The View co-host Joy Behar thinks hesitation around the COVID-19 vaccine in the Black community should be nonexistent because it's been used on white people. 

In the nearly two-minute clip, Behar says she doesn't blame the Black community for being "skittish" about the vaccine. 

"How do they get through to people like the Black audience, for instance, the African American community, who has been burnt in the past by these Tuskegee experiments and things coming out that have harmed them," she shares. "I don’t blame that community for being skittish about it, but I say that so many white people have gotten it now, you know, the experiment has been done on white people now."

According to the Centers for Disease Control and Prevention, 10.6% of Black people have received at least one dose of the vaccine, compared to 60.1% of white people and 17.4% of Hispanic people. Hispanic and Black communities saw a slight increase in receiving vaccination doses between Sept. 28 and Oct. 4 compared to their white and Asian counterparts.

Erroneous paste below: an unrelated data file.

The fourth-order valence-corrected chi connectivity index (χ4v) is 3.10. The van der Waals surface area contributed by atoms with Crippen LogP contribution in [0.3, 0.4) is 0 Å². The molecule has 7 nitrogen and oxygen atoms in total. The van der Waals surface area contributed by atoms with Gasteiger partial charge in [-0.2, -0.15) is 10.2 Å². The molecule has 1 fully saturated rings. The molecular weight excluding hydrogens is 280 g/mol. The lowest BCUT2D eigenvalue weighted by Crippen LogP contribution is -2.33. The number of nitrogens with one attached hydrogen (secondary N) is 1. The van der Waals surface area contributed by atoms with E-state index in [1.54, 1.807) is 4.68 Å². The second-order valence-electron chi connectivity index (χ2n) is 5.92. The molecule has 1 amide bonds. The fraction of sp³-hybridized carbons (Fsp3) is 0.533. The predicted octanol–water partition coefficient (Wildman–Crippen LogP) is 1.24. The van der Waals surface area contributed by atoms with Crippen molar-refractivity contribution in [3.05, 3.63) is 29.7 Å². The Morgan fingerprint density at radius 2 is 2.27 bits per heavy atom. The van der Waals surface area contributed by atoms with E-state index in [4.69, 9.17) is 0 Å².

Sunny Hostin expressed her shock at learning how many Americans are unvaccinated and said the result may be "fear." Fifty-six percent of Americans are fully vaccinated, while 65% have received one dose.

She recounted seeing an ad campaign scaring people into not doing drugs. 

“I also remember the ad campaign, this is your brain, this is your brain on drugs, with the egg on the street frying. That works. Fear works, unfortunately,” Hostin expressed.

Whoopi Goldberg agreed with Behar, encouraging Americans to receive the vaccine. 

"The commercial I would do is to have somebody talking — 'I should get the vaccine but I didn't get it — and here's where she is today: in the cemetery," Goldberg shared. "If you haven't seen anything come out and grow on me, it's simple to say that it's okay. White people are getting it. If you don't see them with double-heads, it's okay."